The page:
Home / Latest News / Ferrari 12Cilindri is the Latest V12 GT from Maranello

 

Ferrari 12Cilindri (rear as Dodici Cilindri) is the name of Maranello’s latest 12-cylinder GT, and it is powered by a naturally-aspirated 65° V12, displacing 6.5 litres, and pumping out 830 hp, without any forced induction or hybrid trickery. Redline is 9,500 rpm, but even more astonishing is that 80 per cent of the maximum torque of 678 Nm is available at just 2,500 rpm. There really is no replacement for displacement.

There’s a noticeable hint of the legendary 365 GTB/4 Daytona in the profile, and also in the headlights. The front-mid-engined architecture is evident from just how far back the passenger cabin has been pushed. The 12Cilindri is available in both coupé and spider form, with the spider being 60 kg heavier at 1,620 kg dry. One thing to note is the driver’s display is larger than the infotainment screen with the former measuring 15.6 inches and the latter coming in at 10.25 inches. Ferrari knows which display is more important, it seems like.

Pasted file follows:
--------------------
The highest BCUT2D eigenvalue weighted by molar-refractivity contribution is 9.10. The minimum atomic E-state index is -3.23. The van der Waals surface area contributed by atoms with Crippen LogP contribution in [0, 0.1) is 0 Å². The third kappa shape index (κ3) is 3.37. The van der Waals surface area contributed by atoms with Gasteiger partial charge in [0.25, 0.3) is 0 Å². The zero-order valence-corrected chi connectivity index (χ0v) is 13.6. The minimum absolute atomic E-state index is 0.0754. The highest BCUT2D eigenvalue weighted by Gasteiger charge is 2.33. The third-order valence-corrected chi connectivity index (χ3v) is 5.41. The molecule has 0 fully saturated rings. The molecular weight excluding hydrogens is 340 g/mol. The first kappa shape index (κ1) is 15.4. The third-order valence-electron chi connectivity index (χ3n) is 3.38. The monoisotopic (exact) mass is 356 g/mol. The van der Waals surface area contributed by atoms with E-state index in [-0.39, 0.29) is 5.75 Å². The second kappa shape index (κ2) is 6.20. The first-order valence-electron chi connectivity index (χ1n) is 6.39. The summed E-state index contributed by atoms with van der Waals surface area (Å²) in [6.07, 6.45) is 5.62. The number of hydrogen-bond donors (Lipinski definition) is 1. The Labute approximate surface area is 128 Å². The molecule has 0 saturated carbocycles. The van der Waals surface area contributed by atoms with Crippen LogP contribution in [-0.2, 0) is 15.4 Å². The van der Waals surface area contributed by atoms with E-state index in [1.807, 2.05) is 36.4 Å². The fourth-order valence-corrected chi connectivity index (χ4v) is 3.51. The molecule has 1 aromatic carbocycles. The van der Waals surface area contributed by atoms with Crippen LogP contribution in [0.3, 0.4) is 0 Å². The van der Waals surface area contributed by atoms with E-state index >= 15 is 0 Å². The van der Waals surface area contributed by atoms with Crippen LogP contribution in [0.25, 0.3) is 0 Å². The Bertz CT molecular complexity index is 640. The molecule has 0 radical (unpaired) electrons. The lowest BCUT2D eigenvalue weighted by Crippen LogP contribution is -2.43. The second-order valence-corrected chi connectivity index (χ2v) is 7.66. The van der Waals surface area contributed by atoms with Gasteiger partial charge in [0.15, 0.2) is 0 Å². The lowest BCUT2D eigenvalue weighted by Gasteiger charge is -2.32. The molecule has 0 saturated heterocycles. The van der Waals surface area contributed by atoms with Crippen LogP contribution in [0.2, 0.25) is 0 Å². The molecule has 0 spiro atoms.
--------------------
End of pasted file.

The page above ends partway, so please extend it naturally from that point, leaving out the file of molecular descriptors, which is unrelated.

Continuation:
Power is sent to the ground through rear wheels only, as God intended, via an eight-speed DCT which we are sure God is choosing to overlook. From a standstill, 100 km/h comes up in 2.9 seconds, and 200 km/h in less than 7.8 seconds (2.95 seconds and 8.2 seconds for the Spider respectively). Top speed is 340 km/h.

The gear selector is designed to mimic a Ferrari open-gate manual from the days gone by, though we would have preferred that Ferrari bothered to engineer a manual for the 12 Cilindri. If the number of older Ferraris being converted to manual is any indication, people want three pedals in the Prancing Horses. Unfortunately, Ferrari’s obsession with capacitive touch buttons continue, which are plastered all over the interior, but otherwise, as you can expect from a Ferrari interior, there’s a sense of occasion permeating the whole thing.

We bet Lamborghini is rethinking adding hybrid assistance to the Revuelto at this point, which is the only real competitor of the 12Cilindri, that is until Aston Martin’s new V12 engine makes its debut in a presumably “high-performance” version of the DB12.

 

About the author: Sayantan De

 

 

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